What is there not to love about Mauritius? Well, chiefly, the northern coast. Developers first moved in 20 years ago after a sugar deal between Mauritius and the Commonwealth went sour in 2006. The local economy had to diversify, and tourism went into overdrive. Today you can tick off all the usual resort brands, and Port Louis, the capital, has been glazed and concreted into submission. Happily, Java deer and wild boar still roam the central plateau, while the southern parts of the island remain almost untamed. For wild beauty, the ocean and creature comforts without the expense and overdevelopment of, say, St Barts or Barbados, southern Mauritius is still seductive.
The people are as fascinating as the place is beautiful. Mauritian society offers a soupçon of France, a sprinkle of Africa, a smidgeon of Britain and a big twist of Asia (both India and China). Every village sports a mosque, a Hindu temple and a Christian church. In this spirit of mutual tolerance, Mauritians are due to celebrate 14 bank holidays in 2014.
Mauritius has always been a stepping stone between Africa and Asia. In the 12th century, Arab merchants stopped here but then moved on. During the colonial era, the Dutch alighted but never settled. It was the French who laid the foundations. Madagascans and Mozambicans came to work the sugar cane, that great Mauritian staple. In 1810 the British took charge, a state of affairs that persisted until independence in 1968. Today, 70 per cent of the population is Indian, a legacy of the British policy of shipping indentured labourers over from Asia following the abolition of slavery in 1835.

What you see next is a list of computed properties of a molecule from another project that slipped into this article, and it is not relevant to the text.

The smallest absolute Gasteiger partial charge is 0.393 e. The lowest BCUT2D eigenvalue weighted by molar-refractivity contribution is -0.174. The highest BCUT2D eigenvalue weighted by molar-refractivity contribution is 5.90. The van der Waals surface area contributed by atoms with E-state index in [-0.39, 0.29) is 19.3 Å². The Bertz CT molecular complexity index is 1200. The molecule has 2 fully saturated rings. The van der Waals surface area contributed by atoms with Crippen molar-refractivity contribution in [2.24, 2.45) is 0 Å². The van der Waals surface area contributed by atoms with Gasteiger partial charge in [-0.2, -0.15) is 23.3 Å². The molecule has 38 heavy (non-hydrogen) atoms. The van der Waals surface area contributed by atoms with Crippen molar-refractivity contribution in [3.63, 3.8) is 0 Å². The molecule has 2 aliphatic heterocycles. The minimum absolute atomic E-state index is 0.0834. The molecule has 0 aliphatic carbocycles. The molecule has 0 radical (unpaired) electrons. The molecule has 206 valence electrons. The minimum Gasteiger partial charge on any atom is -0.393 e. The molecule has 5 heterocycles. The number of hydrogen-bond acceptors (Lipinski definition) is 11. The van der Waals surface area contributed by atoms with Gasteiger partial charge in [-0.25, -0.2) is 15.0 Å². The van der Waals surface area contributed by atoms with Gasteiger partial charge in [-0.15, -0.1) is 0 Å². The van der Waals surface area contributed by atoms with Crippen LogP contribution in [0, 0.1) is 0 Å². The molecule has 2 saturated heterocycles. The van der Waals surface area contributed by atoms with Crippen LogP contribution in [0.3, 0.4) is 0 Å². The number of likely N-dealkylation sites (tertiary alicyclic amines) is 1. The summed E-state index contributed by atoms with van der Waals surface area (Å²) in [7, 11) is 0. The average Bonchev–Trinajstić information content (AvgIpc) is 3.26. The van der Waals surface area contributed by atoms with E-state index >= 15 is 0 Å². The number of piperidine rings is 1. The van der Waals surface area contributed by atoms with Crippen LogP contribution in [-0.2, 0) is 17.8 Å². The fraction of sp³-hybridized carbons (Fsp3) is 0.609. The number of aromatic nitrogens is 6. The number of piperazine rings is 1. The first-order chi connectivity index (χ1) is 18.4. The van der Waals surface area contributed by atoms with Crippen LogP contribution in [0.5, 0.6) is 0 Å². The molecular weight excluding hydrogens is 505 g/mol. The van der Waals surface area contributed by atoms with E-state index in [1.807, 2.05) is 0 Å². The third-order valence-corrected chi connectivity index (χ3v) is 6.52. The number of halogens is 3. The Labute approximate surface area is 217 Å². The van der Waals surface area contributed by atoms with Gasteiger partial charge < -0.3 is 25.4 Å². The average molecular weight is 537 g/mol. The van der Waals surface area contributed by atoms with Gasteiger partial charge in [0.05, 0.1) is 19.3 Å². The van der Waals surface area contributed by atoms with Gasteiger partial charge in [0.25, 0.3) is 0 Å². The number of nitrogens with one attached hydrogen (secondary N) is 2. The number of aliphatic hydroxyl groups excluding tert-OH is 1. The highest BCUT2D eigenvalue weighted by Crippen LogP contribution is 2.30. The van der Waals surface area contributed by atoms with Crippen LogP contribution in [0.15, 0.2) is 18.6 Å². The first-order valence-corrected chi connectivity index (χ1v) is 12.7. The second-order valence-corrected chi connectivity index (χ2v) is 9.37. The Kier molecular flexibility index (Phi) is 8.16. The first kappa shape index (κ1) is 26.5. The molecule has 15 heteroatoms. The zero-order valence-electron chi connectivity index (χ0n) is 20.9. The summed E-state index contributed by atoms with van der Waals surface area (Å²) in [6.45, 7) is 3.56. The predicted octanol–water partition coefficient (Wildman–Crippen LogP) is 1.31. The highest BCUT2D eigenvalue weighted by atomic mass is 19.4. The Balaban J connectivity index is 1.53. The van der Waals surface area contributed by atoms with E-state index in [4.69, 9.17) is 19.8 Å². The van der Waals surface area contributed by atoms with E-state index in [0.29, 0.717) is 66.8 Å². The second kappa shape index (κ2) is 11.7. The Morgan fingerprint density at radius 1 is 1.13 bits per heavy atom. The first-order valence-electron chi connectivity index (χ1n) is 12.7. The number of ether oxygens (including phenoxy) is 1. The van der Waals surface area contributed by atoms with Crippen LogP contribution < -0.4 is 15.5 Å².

The legacy of these colonial to-ings and fro-ings is etched in the languages and food of Mauritius today. Mauritian Creole is a simplified version of French. Today, it echoes on the streets while French wafts about villas, gardens and beaches and English fills in the forms. Rum, the local moonshine, dates from 1640, 54 years before sugar took off. The stylish Rhumerie de Chamarel, at the foot of the Black River Peak, is 100-per-cent proof that Mauritian rum made from pure sugar cane is a world-class spirit. Set in gardens ablaze with yellow allamanda, Chamarel is the £5.25m brainchild of Herbert Couacaud, CEO of the Beachcomber hotel, whose in-house restaurant, the Alchemist, uses ingredients picked, shot, trapped and netted from its 800-acre estate.
The brutality of early settlement resonates in the local nomenclature: Cap Malheureux (Cape Misery), Baie-du-Tombeau (Tombstone Bay) and Le Morne (the Mourning). Le Morne is Mauritius's icon, a brooding 1,824ft granite anvil on the south-west tip. Escaped slaves once hid on its slopes. When in 1835 a party of soldiers clambered up to break news of Abolition, the troops were surprised to be greeted not by cheers, but by men hurling themselves off Le Morne's precipitous summit. Oblivious of Abolition and mistrustful of the soldiers, the ex-slaves had no idea they were free. Death was preferable to recapture.